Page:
Source: Ministry of Consumer Services
Be wary of advertisements promising to "fix" bad credit. Credit repair companies may claim to improve consumers' poor credit ratings, but, in reality, no credit repairer has the power to change or erase accurate information in a consumer's file.
The Consumer Reporting Act provides rules regarding how long this information may appear in a consumer report. No credit repair clinic has the authority to have negative information removed from a consumer report unless it is inaccurate.
Watch out for companies that say they'll "fix" bad credit for a fee -- often substantial, usually payable in advance. So-called credit repair clinics say they will arrange to have negative credit information removed from your record -- including information about bankruptcies and default judgments.
Quick Tips on Managing Credit
How to improve your credit
If you need to improve your credit profile, start by asking the credit reporting agency that holds your file to show you what is in it. This is something they are required to do under the Consumer Reporting Act. If you find anything that is wrong or incomplete – and can prove it – the agency has to correct it, make the information complete or delete it. If your file is corrected, the agency has to inform anyone you identify who has been given the old information in the past six months to a year.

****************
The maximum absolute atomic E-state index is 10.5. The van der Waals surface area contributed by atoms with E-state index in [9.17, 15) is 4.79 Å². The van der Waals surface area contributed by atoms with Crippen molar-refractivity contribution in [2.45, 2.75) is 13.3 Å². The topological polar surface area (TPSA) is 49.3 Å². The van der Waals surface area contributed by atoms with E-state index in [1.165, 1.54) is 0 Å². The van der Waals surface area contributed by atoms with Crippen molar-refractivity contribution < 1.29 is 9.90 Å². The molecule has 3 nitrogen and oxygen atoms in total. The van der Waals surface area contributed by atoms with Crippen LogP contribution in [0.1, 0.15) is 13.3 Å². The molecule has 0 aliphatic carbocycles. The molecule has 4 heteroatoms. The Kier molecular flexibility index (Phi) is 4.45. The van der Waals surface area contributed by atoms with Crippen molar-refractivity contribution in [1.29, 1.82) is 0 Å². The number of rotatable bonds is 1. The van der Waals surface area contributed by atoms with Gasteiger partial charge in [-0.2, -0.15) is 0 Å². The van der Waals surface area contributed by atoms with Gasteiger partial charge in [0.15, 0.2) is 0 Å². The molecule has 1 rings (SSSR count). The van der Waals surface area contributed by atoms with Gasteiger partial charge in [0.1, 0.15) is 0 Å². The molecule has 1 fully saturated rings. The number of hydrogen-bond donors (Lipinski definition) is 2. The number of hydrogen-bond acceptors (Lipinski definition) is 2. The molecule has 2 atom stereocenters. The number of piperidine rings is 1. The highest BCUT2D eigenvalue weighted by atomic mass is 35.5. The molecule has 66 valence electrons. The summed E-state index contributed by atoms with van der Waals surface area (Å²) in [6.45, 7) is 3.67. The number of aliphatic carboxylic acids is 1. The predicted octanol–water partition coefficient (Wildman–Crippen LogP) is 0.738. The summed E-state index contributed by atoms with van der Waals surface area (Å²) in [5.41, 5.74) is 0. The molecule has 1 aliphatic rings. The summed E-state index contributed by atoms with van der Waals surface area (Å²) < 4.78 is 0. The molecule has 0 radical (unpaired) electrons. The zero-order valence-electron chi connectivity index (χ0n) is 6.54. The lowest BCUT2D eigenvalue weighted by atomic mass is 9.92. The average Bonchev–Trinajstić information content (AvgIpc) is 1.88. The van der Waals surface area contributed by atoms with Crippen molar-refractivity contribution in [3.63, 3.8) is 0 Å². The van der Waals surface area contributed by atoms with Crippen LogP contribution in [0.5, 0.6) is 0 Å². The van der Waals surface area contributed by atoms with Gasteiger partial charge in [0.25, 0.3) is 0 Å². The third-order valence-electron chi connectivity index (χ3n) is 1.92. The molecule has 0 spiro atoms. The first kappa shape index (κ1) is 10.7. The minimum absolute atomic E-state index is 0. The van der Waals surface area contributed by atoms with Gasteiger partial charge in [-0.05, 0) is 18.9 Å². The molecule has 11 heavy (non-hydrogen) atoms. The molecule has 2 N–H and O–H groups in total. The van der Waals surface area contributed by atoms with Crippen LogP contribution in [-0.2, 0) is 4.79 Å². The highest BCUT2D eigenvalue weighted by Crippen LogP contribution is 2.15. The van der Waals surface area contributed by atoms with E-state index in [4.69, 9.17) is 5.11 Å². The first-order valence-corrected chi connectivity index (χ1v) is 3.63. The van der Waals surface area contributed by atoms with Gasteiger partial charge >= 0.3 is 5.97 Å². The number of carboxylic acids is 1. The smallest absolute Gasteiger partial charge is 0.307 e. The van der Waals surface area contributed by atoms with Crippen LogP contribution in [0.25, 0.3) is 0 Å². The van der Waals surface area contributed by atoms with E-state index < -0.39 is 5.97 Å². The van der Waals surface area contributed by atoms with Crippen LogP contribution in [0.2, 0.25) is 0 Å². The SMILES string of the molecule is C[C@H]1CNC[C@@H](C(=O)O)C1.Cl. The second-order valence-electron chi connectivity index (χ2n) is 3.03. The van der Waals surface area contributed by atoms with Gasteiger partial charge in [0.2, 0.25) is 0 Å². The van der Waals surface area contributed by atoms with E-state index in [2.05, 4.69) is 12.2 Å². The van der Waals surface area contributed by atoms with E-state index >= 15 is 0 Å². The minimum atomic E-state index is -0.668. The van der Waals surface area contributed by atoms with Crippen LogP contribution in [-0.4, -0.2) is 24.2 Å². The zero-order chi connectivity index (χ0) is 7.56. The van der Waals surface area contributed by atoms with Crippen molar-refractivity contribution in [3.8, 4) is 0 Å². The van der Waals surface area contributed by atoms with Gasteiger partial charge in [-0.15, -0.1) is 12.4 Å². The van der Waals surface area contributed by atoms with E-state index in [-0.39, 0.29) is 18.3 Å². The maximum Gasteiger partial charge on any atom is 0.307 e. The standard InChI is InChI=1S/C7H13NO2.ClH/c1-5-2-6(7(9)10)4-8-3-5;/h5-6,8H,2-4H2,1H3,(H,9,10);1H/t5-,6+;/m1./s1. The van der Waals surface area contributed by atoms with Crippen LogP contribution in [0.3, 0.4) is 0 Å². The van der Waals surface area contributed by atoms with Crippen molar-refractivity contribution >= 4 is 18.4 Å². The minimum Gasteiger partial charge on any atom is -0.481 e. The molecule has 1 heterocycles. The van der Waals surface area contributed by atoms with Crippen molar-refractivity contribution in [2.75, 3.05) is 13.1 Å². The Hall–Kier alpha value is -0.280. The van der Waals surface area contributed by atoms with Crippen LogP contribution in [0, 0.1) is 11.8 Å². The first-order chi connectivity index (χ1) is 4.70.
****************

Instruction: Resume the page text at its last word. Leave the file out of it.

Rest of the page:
The only sure way to improve a poor credit rating is to work with creditors and allow time to pass to show that your payment habits have improved. Consumer reports should not contain a bankruptcy discharged more than seven years ago unless you have declared bankruptcy more than once.
If you're in serious debt, contact a credit counsellor. Non-profit credit counselling services are available through the member agencies of the Ontario Association of Credit Counselling Services to help people control their debts and solve financial problems permanently.
For more on the Ministry of Consumer Services, click here.